I learnt to tackle the above situation by an incident that happened way back when my child was a toddler.
He received a return gift, which was a fisher price racing car. It was identical to the one he already had thus, did not bother to open the wrapping.
I placed it on the shelf with the hope that once the existing car wears out with dents etc. I will open the new one.
Needless to say, my child was always interested in that wrapped toy car and kept asking me to open the wrapper for him to play (that is an obedient stage, when they take permission to open things!!)
I kept avoiding the conversation and insisted that he plays with the one in his toy bin. He would listen, but now and then the question would arise.
One evening, when he was tucked in, I decided to hide the wrapped car. He woke up the next day, looked at the empty shelf, and started searching for it in his own idiosyncratic way while I pretended to help him with a, “Oh no, where did the toy car go?”
After looking at all the odd places, I concluded that he should continue playing with his toys in the bin, and when the time comes, the car will drive back to him. He had this virtuous look in his eyes while complying with my decision. Days rolled by, and I observed that he forgot about the car.
It was as if out of sight, out of mind thing! He was very happy with his existing toy car and did not once inquire about his car that went underground.
Flash forward and till date, I use the same principal of “Out of Sight, out of Mind.”
Fortunately, video games started with smaller hand held consoles. So, this tiny Nintendo would disappear on Monday morning and appear on his bookshelf on Friday evening when he would come back from school.
Initially, the glee and joy to see his video game back on the shelf on Friday evening made him forget the disappointment he had when his game would go bye-bye on Monday mornings, but eventually he understood the scenario, and we saw a rebel in the house. Making him understand, the fact that it appears back on the days when he has no school is an accolade for him to enjoy his time with it, turned into discipline.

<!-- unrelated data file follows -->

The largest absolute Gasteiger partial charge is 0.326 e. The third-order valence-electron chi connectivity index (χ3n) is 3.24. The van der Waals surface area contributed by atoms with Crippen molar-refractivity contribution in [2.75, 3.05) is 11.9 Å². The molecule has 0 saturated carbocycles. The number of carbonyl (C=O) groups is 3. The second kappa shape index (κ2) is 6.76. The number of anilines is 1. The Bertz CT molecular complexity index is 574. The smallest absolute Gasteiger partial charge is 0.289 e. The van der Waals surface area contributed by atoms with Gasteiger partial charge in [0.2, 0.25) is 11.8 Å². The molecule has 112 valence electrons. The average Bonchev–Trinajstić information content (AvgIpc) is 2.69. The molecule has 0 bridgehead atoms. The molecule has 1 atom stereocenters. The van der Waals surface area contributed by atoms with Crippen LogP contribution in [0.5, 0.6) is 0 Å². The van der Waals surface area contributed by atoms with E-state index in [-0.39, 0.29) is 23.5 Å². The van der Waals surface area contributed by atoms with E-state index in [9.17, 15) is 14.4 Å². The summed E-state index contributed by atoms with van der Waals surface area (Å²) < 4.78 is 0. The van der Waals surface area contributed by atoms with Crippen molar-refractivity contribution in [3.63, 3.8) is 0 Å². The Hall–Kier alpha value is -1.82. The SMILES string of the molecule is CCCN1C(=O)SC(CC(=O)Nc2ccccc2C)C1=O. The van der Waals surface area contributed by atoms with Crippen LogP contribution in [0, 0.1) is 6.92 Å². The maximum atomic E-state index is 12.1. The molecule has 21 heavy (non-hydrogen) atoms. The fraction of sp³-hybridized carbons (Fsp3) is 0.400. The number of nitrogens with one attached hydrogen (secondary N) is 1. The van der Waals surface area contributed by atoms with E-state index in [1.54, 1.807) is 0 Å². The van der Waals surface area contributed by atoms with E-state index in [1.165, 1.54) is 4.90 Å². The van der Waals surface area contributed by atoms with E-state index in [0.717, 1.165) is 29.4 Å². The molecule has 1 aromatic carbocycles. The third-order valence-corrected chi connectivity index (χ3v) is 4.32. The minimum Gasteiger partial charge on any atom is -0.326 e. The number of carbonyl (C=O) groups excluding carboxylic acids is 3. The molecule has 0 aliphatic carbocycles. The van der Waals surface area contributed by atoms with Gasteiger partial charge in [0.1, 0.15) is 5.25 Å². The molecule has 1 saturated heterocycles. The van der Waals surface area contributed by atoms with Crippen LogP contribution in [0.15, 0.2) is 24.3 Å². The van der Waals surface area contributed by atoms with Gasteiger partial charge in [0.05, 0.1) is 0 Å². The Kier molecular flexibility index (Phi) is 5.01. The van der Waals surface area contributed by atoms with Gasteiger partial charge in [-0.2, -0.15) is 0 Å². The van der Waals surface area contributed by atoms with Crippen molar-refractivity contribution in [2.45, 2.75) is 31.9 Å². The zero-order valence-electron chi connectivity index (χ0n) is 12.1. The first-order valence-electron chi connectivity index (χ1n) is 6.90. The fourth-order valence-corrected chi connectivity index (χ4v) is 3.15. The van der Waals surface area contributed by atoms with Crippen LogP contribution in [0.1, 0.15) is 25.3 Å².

Years have passed by, and kids of today have PlayStations such as Wii or X-box, which, unfortunately; cannot be hidden but the ideals continue in my household.
The advantage of playing over the weekend is that it has become a social event, and family tends to get involved because of free time. This has helped us explore the many game series such as Rock band, Wii Fit, Karaoke game series, Dance Revolution series, which tend to give a good physical workout in the context of a video game.
My 2 cents
Drawing a line of moderation helps to keep the system going while respecting the playtime of the child.
Playing video games during weekdays is not awful as long as the child has respect for time (which usually does not happen) cause the definition of a juvenile would be lost if he/she keeps track of the length of an event.
Since academics take priority during weekdays, thus, for the sake of sanity I prefer electronic games to take a back seat until the weekend arrives.